approximately one year to complete. Each statue represents a
deceased long-ear chief or important person.
Only a quarter of the statues were installed, while nearly half
still remain in the quarry at Rano Raraku and the rest elsewhere on
the island, probably on their way to final locations. The largest
moai is known as "Paro" weighing 82 tons. There are several others
close to this size. Moving the huge statues required a miro manga erua
, a Y-shaped sledge with
cross pieces, pulled with ropes made from the tough bark of the
tree, and tied fast
around the statue's neck. Anywhere from 180 to 250 men were
required for pulling, depending on the size of the moai. Some 50 of
the now standing statues have been re-erected in modern times.
moai was re-erected on the beach of Anakena in 1958 using traditional methods during an
expedition to the island by Thor Heyerdahl.
are stone platforms which vary greatly in layout.
been significantly reworked during or after the huri
mo'ai or statue-toppling era; many became
ossuaries; one was dynamited open; and
Tongariki was swept
inland by a tsunami.
Of the 313 known
ahu, 125 carried stone moai—usually just one, probably due to the
shortness of the moai period and difficulties in transporting them.
Ahu Tongariki, one kilometer from Rano Raraku, had the most and
tallest moai, 15 in total. Other notable ahu with moai are Ahu Akivi, restored in 1960 by William Mulloy, Nau Nau at Anakena and Tahai.
Ahu without stone moai may have
had statues made of wood, now lost.
The classic elements of ahu design are:
- A retaining rear wall several feet high, usually facing the
- A platform behind the wall.
- Pads or cushions on the platform.
- A sloping ramp covered with evenly sized, wave-rounded boulders
on the inland side of the platform rising most of, but not all, the
way up the side of the platform.
- A pavement in front of the ramp.
- Inside the ahu was a fill of rubble.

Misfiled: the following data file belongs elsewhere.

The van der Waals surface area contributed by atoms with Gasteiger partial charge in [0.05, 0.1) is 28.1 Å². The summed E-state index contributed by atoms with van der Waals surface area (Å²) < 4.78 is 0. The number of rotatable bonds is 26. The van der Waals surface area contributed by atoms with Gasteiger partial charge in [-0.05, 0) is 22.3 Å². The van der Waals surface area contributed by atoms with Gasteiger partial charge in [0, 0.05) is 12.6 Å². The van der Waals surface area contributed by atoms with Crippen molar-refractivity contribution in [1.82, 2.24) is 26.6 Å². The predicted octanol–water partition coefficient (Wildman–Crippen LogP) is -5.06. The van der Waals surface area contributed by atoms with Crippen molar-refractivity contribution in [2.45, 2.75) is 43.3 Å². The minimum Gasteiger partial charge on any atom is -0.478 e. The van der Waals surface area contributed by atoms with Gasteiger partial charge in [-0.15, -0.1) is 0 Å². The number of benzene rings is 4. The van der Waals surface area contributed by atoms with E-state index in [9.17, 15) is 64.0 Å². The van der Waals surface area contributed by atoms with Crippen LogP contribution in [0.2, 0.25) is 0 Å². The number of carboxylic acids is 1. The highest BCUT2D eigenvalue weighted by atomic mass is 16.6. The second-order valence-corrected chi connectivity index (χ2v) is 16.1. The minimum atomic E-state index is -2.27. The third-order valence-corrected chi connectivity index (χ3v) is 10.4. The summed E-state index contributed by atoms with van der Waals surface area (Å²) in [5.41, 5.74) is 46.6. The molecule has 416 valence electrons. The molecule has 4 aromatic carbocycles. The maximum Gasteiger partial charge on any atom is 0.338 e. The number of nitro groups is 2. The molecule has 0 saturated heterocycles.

On top of many ahu would have been:
- Moai on the pads looking out over the pavement with their backs
to the rear wall.
- Pukao on the moai heads.
- And in their eye sockets, white coral eyes with black obsidian
Ahu evolved from the traditional Polynesian marae
in which the word ahu was only used for the
central stone platform, though on Easter Island ahu and moai
evolved to a much greater size. The biggest ahu contained twenty
times as much stone as a moai; however, most of this stone was
sourced very locally (apart from broken, old moai, fragments of
which have also been used in the fill). Also individual stones are
mostly far smaller than the moai, so less work was needed to
transport the raw material.
found mostly on the coast, where they are distributed fairly evenly
except on the western slopes of Mount Terevaka and the Rano Kau and
Poike headlands. These are the three
areas with the least low-lying coastal land, and apart from Poike
the furthest areas from Rano Raraku.
One ahu with several moai was recorded on
the cliffs at Rano Kau in the 1880s, but had fallen to the beach by
the time of the Routledge
One of the highest-quality examples of Easter Island stone masonry
is the rear wall of the ahu at Vinapu
Made without mortar by shaping hard basalt
rocks of up to seven tons
to match each other
exactly, it has a superficial similarity to some Inca
stone walls in South America.
1,233 prehistoric stone "houses", called tupa in earlier
times and hare moa ("chicken
house") later, are more conspicuous than the remains of the